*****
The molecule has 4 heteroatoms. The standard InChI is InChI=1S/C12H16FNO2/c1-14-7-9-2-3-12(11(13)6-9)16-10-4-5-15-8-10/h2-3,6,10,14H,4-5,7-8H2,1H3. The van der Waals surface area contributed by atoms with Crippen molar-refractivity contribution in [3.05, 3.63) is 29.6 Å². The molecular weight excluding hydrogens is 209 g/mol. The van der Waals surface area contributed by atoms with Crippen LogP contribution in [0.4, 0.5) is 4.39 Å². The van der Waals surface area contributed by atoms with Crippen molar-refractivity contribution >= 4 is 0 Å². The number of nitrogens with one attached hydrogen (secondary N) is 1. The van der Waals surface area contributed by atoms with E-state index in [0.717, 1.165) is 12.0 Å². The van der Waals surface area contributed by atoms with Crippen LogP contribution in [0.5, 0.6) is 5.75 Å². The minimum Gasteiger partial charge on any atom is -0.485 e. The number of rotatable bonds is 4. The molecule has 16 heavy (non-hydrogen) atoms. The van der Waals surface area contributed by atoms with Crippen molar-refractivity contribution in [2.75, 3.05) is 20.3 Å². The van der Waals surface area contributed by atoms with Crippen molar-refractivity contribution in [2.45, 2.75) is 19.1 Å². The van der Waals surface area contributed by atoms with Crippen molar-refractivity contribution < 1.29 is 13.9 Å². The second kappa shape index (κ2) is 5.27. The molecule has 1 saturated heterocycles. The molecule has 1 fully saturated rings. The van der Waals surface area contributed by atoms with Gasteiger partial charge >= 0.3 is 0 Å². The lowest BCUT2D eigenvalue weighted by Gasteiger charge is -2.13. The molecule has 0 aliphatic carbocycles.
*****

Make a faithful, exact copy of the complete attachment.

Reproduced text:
The molecule has 4 heteroatoms. The standard InChI is InChI=1S/C12H16FNO2/c1-14-7-9-2-3-12(11(13)6-9)16-10-4-5-15-8-10/h2-3,6,10,14H,4-5,7-8H2,1H3. The van der Waals surface area contributed by atoms with Crippen molar-refractivity contribution in [3.05, 3.63) is 29.6 Å². The molecular weight excluding hydrogens is 209 g/mol. The van der Waals surface area contributed by atoms with Crippen LogP contribution in [0.4, 0.5) is 4.39 Å². The van der Waals surface area contributed by atoms with Crippen molar-refractivity contribution >= 4 is 0 Å². The number of nitrogens with one attached hydrogen (secondary N) is 1. The van der Waals surface area contributed by atoms with E-state index in [0.717, 1.165) is 12.0 Å². The van der Waals surface area contributed by atoms with Crippen LogP contribution in [0.5, 0.6) is 5.75 Å². The minimum Gasteiger partial charge on any atom is -0.485 e. The number of rotatable bonds is 4. The molecule has 16 heavy (non-hydrogen) atoms. The van der Waals surface area contributed by atoms with Crippen molar-refractivity contribution in [2.75, 3.05) is 20.3 Å². The van der Waals surface area contributed by atoms with Crippen molar-refractivity contribution in [2.45, 2.75) is 19.1 Å². The van der Waals surface area contributed by atoms with Crippen molar-refractivity contribution < 1.29 is 13.9 Å². The second kappa shape index (κ2) is 5.27. The molecule has 1 saturated heterocycles. The molecule has 1 fully saturated rings. The van der Waals surface area contributed by atoms with Gasteiger partial charge >= 0.3 is 0 Å². The lowest BCUT2D eigenvalue weighted by Gasteiger charge is -2.13. The molecule has 0 aliphatic carbocycles.